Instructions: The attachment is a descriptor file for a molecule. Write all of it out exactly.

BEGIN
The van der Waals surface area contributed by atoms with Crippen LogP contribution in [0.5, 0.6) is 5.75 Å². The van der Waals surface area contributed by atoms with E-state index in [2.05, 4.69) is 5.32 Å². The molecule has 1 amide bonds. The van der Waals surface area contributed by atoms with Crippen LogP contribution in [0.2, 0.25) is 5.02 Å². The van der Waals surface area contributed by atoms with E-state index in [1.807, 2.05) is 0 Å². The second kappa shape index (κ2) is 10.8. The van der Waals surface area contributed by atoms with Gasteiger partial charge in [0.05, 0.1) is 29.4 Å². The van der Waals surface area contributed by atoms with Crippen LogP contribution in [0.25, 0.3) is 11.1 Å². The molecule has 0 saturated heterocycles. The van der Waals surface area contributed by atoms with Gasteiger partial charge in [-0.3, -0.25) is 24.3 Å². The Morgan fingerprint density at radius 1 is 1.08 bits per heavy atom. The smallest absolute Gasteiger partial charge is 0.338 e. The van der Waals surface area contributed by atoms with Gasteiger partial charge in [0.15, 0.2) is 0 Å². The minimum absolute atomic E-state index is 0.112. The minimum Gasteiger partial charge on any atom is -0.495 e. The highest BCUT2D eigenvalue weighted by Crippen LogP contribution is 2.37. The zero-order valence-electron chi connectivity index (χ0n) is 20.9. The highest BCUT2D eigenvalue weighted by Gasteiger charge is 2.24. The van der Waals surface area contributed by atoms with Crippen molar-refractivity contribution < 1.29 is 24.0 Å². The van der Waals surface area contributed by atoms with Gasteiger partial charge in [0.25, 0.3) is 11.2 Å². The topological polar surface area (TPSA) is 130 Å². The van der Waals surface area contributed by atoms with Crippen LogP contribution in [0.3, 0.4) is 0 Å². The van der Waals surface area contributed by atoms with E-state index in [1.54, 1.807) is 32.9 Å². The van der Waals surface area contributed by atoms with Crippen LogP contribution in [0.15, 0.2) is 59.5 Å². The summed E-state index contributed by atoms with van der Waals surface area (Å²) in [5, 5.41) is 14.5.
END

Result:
The van der Waals surface area contributed by atoms with Crippen LogP contribution in [0.5, 0.6) is 5.75 Å². The van der Waals surface area contributed by atoms with E-state index in [2.05, 4.69) is 5.32 Å². The molecule has 1 amide bonds. The van der Waals surface area contributed by atoms with Crippen LogP contribution in [0.2, 0.25) is 5.02 Å². The van der Waals surface area contributed by atoms with E-state index in [1.807, 2.05) is 0 Å². The second kappa shape index (κ2) is 10.8. The van der Waals surface area contributed by atoms with Gasteiger partial charge in [0.05, 0.1) is 29.4 Å². The van der Waals surface area contributed by atoms with Crippen LogP contribution in [0.25, 0.3) is 11.1 Å². The molecule has 0 saturated heterocycles. The van der Waals surface area contributed by atoms with Gasteiger partial charge in [-0.3, -0.25) is 24.3 Å². The Morgan fingerprint density at radius 1 is 1.08 bits per heavy atom. The smallest absolute Gasteiger partial charge is 0.338 e. The van der Waals surface area contributed by atoms with Gasteiger partial charge in [0.15, 0.2) is 0 Å². The minimum absolute atomic E-state index is 0.112. The minimum Gasteiger partial charge on any atom is -0.495 e. The highest BCUT2D eigenvalue weighted by Crippen LogP contribution is 2.37. The zero-order valence-electron chi connectivity index (χ0n) is 20.9. The highest BCUT2D eigenvalue weighted by Gasteiger charge is 2.24. The van der Waals surface area contributed by atoms with Crippen molar-refractivity contribution < 1.29 is 24.0 Å². The van der Waals surface area contributed by atoms with Gasteiger partial charge in [0.25, 0.3) is 11.2 Å². The topological polar surface area (TPSA) is 130 Å². The van der Waals surface area contributed by atoms with Crippen LogP contribution in [0.3, 0.4) is 0 Å². The van der Waals surface area contributed by atoms with E-state index in [1.54, 1.807) is 32.9 Å². The van der Waals surface area contributed by atoms with Crippen LogP contribution in [0.15, 0.2) is 59.5 Å². The summed E-state index contributed by atoms with van der Waals surface area (Å²) in [5, 5.41) is 14.5.